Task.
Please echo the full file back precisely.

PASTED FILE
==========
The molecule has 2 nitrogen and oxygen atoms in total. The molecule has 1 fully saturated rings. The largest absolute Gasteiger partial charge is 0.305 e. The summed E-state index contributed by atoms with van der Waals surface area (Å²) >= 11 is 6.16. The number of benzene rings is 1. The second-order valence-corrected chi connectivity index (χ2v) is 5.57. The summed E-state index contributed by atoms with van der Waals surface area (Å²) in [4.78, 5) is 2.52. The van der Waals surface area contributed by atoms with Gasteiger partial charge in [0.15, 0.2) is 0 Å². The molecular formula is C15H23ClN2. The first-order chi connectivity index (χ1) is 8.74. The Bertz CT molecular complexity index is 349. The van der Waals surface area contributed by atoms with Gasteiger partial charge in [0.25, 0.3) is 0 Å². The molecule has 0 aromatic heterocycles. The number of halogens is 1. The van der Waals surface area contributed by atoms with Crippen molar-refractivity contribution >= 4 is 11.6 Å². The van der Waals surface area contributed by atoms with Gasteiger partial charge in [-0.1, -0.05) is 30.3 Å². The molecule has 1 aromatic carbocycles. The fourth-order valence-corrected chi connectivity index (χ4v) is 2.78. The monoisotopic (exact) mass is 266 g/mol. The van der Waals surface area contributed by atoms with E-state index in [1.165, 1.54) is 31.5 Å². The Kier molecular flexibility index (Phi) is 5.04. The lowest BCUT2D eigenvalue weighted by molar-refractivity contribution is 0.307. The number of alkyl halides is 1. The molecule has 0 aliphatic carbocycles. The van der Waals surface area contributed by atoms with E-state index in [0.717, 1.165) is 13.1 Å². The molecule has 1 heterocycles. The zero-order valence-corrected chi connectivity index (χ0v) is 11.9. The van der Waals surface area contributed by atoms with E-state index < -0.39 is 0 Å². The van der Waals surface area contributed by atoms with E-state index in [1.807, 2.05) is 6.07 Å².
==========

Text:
The molecule has 2 nitrogen and oxygen atoms in total. The molecule has 1 fully saturated rings. The largest absolute Gasteiger partial charge is 0.305 e. The summed E-state index contributed by atoms with van der Waals surface area (Å²) >= 11 is 6.16. The number of benzene rings is 1. The second-order valence-corrected chi connectivity index (χ2v) is 5.57. The summed E-state index contributed by atoms with van der Waals surface area (Å²) in [4.78, 5) is 2.52. The van der Waals surface area contributed by atoms with Gasteiger partial charge in [0.15, 0.2) is 0 Å². The molecular formula is C15H23ClN2. The first-order chi connectivity index (χ1) is 8.74. The Bertz CT molecular complexity index is 349. The van der Waals surface area contributed by atoms with Gasteiger partial charge in [0.25, 0.3) is 0 Å². The molecule has 0 aromatic heterocycles. The number of halogens is 1. The van der Waals surface area contributed by atoms with Crippen molar-refractivity contribution >= 4 is 11.6 Å². The van der Waals surface area contributed by atoms with Gasteiger partial charge in [-0.1, -0.05) is 30.3 Å². The molecule has 1 aromatic carbocycles. The fourth-order valence-corrected chi connectivity index (χ4v) is 2.78. The monoisotopic (exact) mass is 266 g/mol. The van der Waals surface area contributed by atoms with E-state index in [1.165, 1.54) is 31.5 Å². The Kier molecular flexibility index (Phi) is 5.04. The lowest BCUT2D eigenvalue weighted by molar-refractivity contribution is 0.307. The number of alkyl halides is 1. The molecule has 0 aliphatic carbocycles. The van der Waals surface area contributed by atoms with E-state index in [0.717, 1.165) is 13.1 Å². The molecule has 1 heterocycles. The zero-order valence-corrected chi connectivity index (χ0v) is 11.9. The van der Waals surface area contributed by atoms with E-state index < -0.39 is 0 Å². The van der Waals surface area contributed by atoms with E-state index in [1.807, 2.05) is 6.07 Å².